How did Linklater Work With the Passing of Time in “Boyhood”?


Boyhood is a narrative fiction film that was shot intermittently over a 12-year period from 2002-2014. It portrays the adolescent coming-of-age of a young boy, Mason (Ellar Coltrane), who grows up in Texas with divorced parents.

An important distinction between documentaries and traditional narrative films is that in narrative film, the filmmaker constructs a self-contained world for the story. By contrast, documentaries typically capture a slice of life or a series of events out of a much larger reality. Even though it is a narrative (fiction) film, Boyhood aspires towards documentary form by consciously opening up to reality, particularly the realistic effect of time on the actors, whether it’s aging or through their own personal experiences. Allowing a film to be affected so blatantly by external realities is often terrifying for a narrative filmmaker because you’re virtually ceding your film to forces out of your control.

The structural possibilities of Boyhood became more apparent during the editing process rather than prior to filming. As described by Eric Kohn in IndieWire, the film often relies “on the changes in its characters’ physical appearances to connote the advancing years…In one early scene, we watch Mason’s mom flirting with a new character, her college professor, and in the next, they’re returning from their honeymoon.” Most transitions aren’t so clever, as they “mostly track the passage of time though the pop-cultural ephemera cropping up in the margins, and even more crucially by the length of Mason’s ever-evolving hair. Still, some transitions can knock the wind out of you: When we see Mason shrug his shirt off at 12, his pear-shaped body still ringed with baby fat, it’s startling to see the next scene, where mere months later, he’s a foot taller and whippet-thin.”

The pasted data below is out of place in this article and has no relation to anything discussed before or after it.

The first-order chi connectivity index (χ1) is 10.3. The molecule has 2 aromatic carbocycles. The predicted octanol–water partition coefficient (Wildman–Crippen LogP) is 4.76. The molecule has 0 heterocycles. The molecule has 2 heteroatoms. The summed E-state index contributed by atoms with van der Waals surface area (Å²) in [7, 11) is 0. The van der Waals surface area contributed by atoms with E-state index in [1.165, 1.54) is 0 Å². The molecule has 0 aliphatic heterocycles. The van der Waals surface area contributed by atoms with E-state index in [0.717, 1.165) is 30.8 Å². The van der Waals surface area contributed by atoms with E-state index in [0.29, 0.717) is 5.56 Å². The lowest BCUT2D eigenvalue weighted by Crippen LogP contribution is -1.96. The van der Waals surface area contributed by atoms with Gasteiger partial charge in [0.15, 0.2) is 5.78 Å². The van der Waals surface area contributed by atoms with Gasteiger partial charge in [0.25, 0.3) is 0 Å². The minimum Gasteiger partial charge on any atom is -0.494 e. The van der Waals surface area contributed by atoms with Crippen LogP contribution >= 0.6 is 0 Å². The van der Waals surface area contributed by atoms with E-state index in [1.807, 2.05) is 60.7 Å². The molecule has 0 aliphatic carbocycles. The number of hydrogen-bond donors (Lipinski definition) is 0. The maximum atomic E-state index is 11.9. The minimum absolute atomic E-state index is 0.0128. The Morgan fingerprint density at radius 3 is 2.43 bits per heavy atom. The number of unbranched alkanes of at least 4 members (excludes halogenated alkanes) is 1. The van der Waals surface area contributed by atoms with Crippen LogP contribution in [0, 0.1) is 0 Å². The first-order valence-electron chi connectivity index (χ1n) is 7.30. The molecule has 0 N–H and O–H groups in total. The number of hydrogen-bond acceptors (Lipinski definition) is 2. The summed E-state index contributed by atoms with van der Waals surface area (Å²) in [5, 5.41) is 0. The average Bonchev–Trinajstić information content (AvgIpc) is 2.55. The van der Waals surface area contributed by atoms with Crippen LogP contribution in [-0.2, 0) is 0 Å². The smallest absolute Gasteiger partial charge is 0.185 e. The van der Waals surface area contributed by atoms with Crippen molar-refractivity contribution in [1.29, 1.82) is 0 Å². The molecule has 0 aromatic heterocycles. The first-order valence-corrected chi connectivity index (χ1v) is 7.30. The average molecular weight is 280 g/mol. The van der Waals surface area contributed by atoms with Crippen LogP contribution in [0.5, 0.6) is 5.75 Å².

Physical aging may be the most immediate result of the film’s long production, but the actors’ evolving personal lives directly influenced the film as well. Linklater told Coltrane that even though the film was not going to be a memoir of his life, it would reflect certain things he was going through. For example, Linklater always knew that at some point, Mason’s story would involve his first serious relationship, but he did not want to introduce that concept into the film until Coltrane had that experience in real life. As Coltrane got older, he would become even more observant of his own social interactions with other people, knowing that it could provide some inspiration in shaping the material for the next part of the film.

One thing that Linklater noted was how the culture did not change. At the start, he understood that certain elements of the film could seem very dated by the end of production, but while cultural events like the Harry Potter books and the 2008 election did get used in the film, for the most part, culture did not change. Compared to other 12 year stretches from the ‘60s into the ‘90s, when it came to fashion the 12 year of span of Boyhood seemed relatively inert, whether it was clothing and hair or the look of automobiles.